Veterans Aren’t Victims

My latest for The Atlantic, "Stop Feeling Sorry for American Veterans, has posted.

My latest for The Atlantic, “Stop Feeling Sorry for American Veterans,” has posted. An excerpt:

Judging from media accounts, I’m the rare American veteran who isn’t homeless, homicidal, or suicidal.

[…]

[It’s] important not to let anecdotal evidence mislead us into thinking that most veterans are struggling to cope with life outside the structure of the service. That couldn’t be further from the truth. Indeed, according to the Census Department, America’s veterans are more likely to have a high school diploma than non-veterans, and have a much higher median income.

That’s not surprising, when you think about it. While the public may see veterans as saps who volunteered to do a dangerous job because they lacked other options, the fact of the matter is that simply getting into the military requires meeting demanding thresholds of physical and mental health, passing a criminal background check, and having a high school diploma. After selection, many wash out during entry-level training. I’m by no means arguing that every man or woman who’s ever served in our armed forces is a candidate for MENSA. But the selection process weeds out the weakest elements, and the training and mentoring system inculcates work habits and social skills that are invaluable in coping with life.

[…]

[I]t’s worth noting, the last few generations of veterans were all volunteers; we haven’t had a draft since 1973. For that matter, the 11th anniversary of 9/11 is fast approaching; that means all of our junior enlisted personnel and most of our junior officers volunteered during wartime. We chose to serve our country, got paid pretty well to do it, and reaped plenty of other benefits, tangible and otherwise.

We owe those who suffered permanent wounds, physical or psychological, the best care we can give them. We owe the families of those who never came home our sympathies, support, and generous benefits.

Speaking for the rest of us–the vast majority of those who served–you don’t owe us anything. Indeed, as Andrew Exum, who led Army Rangers in both Iraq and Afghanistan, argues, you’re probably already doing too much. You don’t need to stop us and thank us for our service; you already paid us for it.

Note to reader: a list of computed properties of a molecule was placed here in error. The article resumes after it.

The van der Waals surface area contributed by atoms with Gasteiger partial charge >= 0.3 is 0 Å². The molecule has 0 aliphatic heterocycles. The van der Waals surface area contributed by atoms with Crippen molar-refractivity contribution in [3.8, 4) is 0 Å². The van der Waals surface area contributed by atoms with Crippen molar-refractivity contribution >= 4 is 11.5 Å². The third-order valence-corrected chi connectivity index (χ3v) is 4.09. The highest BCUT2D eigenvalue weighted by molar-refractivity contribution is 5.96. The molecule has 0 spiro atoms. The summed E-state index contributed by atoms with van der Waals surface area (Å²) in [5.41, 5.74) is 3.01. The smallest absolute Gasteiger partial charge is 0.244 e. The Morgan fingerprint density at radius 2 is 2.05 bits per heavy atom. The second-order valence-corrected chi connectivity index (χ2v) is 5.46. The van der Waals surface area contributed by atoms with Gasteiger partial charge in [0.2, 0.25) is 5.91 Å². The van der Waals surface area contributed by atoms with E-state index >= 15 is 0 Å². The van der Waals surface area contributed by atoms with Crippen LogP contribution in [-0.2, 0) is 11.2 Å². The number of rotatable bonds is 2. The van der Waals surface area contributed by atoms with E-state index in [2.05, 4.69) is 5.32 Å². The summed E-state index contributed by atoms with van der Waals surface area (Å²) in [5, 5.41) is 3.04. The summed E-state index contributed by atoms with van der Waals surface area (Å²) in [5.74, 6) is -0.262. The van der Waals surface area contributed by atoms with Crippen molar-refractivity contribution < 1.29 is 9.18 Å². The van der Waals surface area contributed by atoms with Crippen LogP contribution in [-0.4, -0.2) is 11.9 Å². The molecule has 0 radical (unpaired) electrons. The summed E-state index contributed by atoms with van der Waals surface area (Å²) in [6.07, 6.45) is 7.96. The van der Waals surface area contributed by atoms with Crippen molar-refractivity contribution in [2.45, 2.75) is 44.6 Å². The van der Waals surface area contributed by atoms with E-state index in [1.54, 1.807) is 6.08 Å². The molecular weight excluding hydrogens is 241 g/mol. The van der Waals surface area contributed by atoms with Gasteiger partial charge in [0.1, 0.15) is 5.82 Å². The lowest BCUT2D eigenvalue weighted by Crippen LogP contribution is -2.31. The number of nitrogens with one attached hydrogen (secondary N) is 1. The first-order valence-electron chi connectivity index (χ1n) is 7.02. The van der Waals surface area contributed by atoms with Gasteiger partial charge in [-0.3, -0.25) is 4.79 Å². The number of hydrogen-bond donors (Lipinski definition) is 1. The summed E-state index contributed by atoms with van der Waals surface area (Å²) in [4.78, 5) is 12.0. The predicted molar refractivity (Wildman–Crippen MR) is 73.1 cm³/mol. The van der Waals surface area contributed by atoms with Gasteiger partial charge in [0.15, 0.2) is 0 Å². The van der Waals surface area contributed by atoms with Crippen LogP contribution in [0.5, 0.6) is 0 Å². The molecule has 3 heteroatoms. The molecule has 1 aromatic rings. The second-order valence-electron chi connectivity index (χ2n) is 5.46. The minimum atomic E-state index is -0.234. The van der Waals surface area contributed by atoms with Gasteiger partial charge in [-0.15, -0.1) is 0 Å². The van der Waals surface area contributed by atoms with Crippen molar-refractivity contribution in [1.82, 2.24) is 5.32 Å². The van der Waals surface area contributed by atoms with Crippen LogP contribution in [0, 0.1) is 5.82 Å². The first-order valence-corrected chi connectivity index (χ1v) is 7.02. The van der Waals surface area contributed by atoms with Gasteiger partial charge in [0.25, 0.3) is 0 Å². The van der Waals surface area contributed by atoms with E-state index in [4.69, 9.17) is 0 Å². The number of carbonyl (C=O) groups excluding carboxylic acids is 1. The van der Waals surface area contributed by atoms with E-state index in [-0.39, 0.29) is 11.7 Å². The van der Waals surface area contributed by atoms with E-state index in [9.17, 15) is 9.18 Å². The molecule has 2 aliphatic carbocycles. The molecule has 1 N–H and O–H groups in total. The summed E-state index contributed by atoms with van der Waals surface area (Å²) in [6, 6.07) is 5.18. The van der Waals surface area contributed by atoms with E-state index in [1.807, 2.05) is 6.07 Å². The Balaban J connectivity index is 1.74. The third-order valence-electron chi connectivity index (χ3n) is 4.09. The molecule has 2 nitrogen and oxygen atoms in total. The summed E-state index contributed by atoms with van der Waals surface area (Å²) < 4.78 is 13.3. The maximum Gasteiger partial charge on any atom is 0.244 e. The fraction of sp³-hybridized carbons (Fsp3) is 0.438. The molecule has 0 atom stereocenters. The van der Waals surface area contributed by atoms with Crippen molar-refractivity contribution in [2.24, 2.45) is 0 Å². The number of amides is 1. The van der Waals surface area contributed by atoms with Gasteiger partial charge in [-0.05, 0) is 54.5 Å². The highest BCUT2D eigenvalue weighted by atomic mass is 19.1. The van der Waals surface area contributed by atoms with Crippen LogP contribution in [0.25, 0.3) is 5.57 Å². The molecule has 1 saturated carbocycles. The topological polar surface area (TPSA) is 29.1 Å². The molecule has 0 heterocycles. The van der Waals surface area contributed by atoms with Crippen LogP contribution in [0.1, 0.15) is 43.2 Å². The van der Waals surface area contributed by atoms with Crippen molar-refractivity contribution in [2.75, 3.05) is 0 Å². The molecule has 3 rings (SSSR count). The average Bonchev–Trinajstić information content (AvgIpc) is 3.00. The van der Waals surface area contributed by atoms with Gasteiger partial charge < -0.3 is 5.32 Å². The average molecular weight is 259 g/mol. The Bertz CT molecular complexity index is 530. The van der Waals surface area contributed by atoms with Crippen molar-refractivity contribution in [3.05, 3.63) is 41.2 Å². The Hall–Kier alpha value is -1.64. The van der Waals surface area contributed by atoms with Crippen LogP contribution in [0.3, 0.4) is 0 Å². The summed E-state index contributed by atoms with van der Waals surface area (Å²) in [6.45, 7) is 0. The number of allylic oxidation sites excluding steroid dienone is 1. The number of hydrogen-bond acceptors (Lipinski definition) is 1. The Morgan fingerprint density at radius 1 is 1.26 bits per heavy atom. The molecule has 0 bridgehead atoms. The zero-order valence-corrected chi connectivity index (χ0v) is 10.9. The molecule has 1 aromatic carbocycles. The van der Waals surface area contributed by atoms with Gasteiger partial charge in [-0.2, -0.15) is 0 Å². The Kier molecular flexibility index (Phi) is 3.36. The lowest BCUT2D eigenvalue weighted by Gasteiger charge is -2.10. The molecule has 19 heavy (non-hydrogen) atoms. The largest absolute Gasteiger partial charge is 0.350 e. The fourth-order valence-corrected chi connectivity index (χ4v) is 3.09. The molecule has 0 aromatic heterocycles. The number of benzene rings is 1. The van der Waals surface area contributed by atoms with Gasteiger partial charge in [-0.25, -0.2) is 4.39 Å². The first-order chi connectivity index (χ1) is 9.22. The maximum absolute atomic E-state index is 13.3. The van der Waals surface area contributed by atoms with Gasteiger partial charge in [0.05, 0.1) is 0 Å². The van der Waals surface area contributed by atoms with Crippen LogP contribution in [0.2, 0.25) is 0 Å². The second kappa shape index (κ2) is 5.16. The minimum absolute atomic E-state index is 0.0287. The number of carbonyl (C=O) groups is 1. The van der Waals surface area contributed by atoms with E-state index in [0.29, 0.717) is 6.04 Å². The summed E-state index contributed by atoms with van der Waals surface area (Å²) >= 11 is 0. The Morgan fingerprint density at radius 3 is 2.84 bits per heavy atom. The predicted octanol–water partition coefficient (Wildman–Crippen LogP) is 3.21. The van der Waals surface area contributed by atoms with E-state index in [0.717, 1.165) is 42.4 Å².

And you sure as hell don’t need to feel sorry for us. On the whole, we’re doing better than the rest of you.

Read the whole thing at the link.

FILED UNDER: Military Affairs, Quick Takes
James Joyner
About James Joyner
James Joyner is Professor and Department Head of Security Studies at Marine Corps University's Command and Staff College and a nonresident senior fellow at the Scowcroft Center for Strategy and Security at the Atlantic Council. He's a former Army officer and Desert Storm vet. Views expressed here are his own. Follow James on Twitter @DrJJoyner.

Comments

  1. Just Me says:

    I wasn’t sure what the article would be about based on the title, but I agree-the all volunteer military generally results in a smarter and more capable military.

    I also think both liberals and conservatives like to use veterans and their real or imagined plight to score points.

    My husband joined the military because he wanted a specific type of training offered in the US Navy, along with a strong dose of patriotism.

    Most of his friends joined up for similar reasons.

    I also think after essentially being in war for 11 years that there aren’t any volunteers who have signed up without a clue that there is a war on.

  2. John Peabody says:

    Thank you very much, James! This is important.

  3. DC Loser says:

    As a veteran, I am often embarrassed at the type of things that are said about us by non-vets. We’re not heroes, we did our jobs. I do think that those who came home with injuries and disabilities deserve the best care we can provide, and we should honor those who never came home.

  4. TastyBits says:

    Interestingly, the homeless, unemployed, ex-con, unwed single mother, racial minority, or any other protected group are never subjected to such analysis. Vets who will relinquish their veteran status will suddenly become a victim of society, corporations, conservatives, or any other evil group. These are protected groups, and there will be no limit to the help afforded to them.

    Thanking military personnel is bad form, but offering a kind word to one of the approved groups is never a problem. Free speech is only free for certain speech.

  5. michael reynolds says:

    Hear, hear.

  6. Nikki says:

    @TastyBits: You are completely insane.

  7. michael reynolds says:

    @Nikki:
    Insane or an idiot?

  8. TastyBits says:

    @Nikki
    Is that really the best you have?

    @Michael Reynolds
    I know that you can do better.